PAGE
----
Cold water exposure or ice baths, have long been a staple in athletes’ recovery protocols and, more recently, people like Wim Hof have introduced the cold water exposure to the masses by championing the mental benefits it offers.
However, as the practice becomes ever more popular there is still a lot of misconception out there as to how to properly use ice baths to aid recovery and improve athletic performance. So we’ve looked at a meta analysis of 52 individual studies of cold water exposure to bring you the cold hard facts on this recovery protocol.
What are the performance benefits of cold water exposure?
There are a few key physical benefits to cold water exposure…
The first is increasing metabolism and transforming white fat cells into brown fat cells. Regular ice baths help create more brown fat cells that are thermogenic, meaning it can increase the body’s core temperature. These type of fat cells are much more desirable than the white variants as they help keep the body lean and can act almost like a reservoir of heat when your body requires it.
The second is reducing inflammation, both in the muscle and the connective tissues. This happens due to a reduction in inflammatory cytokines such as IL-6, interleukin six as well as an increase in anti-inflammatory cytokines such as interleukin 10. Reducing inflammation post intense workout is critical for reducing the feeling of muscle soreness and allow you to get back to training faster.
The third is a reduction of serum creatine kinase in the blood post workout. Serum creatine kinase is an enzyme that is found in your skeletal muscle, heart muscle and brain. Post workout we have higher levels of it in our blood as a result of cells damaged by intense exercise breaking down and leaking this enzyme into our bloodstream. Cold water stops this breakdown process leaving more cells intact.
Are there any types of training that don’t benefit from cold water exposure?
In short, yes. Cold water exposure actually limits the effects of muscular hypertrophy. So if your goal is to put on muscle and gain overall mass, taking an ice bath directly after training will limit that outcome. However, the resulting inflammation from heavy lifting occurs hours after the training stimulus so taking an ice bath the day after a big gym session will still be beneficial in the long run.
What temperature should the water be for an ice bath and how long should I stay in it?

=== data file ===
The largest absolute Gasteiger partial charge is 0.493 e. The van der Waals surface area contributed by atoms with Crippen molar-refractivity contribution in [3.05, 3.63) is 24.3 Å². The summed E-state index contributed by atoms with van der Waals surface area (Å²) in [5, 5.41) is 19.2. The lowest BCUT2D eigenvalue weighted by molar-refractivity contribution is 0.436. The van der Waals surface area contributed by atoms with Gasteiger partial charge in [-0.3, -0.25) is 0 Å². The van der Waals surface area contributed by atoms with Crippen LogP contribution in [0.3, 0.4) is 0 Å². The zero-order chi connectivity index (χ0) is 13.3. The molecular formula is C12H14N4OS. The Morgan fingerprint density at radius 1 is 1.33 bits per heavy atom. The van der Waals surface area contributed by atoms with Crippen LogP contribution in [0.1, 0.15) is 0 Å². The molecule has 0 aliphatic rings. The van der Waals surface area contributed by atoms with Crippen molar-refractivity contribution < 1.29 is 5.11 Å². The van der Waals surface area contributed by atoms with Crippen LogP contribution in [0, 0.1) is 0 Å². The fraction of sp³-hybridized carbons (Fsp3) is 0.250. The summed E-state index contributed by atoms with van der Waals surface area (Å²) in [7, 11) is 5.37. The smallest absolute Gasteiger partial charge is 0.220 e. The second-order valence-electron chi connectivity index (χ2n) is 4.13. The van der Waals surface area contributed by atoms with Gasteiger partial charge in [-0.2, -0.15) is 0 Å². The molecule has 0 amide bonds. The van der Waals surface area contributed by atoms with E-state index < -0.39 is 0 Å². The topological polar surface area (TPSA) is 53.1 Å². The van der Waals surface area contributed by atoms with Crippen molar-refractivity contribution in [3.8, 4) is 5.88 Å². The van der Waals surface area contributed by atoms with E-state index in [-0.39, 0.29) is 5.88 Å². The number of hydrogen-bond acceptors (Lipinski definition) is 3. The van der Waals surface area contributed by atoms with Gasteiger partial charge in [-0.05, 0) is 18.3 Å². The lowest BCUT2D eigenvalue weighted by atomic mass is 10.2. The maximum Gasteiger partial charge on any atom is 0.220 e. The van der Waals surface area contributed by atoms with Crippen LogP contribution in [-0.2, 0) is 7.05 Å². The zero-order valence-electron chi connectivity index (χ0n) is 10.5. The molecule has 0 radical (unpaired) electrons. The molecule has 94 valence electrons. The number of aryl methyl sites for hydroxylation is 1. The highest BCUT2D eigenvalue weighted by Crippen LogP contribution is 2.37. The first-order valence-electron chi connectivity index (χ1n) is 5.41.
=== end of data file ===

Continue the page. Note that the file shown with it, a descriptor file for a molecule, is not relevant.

There have been some peer reviewed studies into the frequency and time duration of cold exposure for physical benefits that have identified a rough total of 11 minutes per week, split into daily sessions of 2-4 minutes as being optimally beneficial for physical performance, specifically to improve metabolism.
This is a very generalised approach to the protocol and it’s essential that you listen to your body when engaging in ice baths. Some people have a higher willpower than others when it comes to overcoming cold water exposure – so do not be put off if you can only manage a minute to begin with, like all training you will improve over time.
When it comes to the water temperature, unfortunately, there is no hard and fast rule for what temperature the water should be to get the maximal performance benefits, it all depends on your cold tolerance, your internal core temperature and a few other factors.
There is a general guideline though to ensure you’re doing the protocol safely and as close to optimal as possible without the assistance of sports scientists.
The temperature of the water should be uncomfortably cold – when you first enter the water it should feel like “Arrrghh I need to get out” but that you can stay in safely without giving yourself hypothermia. It’s important to remember that at the start of the day your core temperature is lower than at the end of the day – meaning your tolerance to the cold will be lower in the morning than it is in the evening.
Hopefully this has given you some insight into the world of cold water exposure and you can now build it into your recovery routine confidently.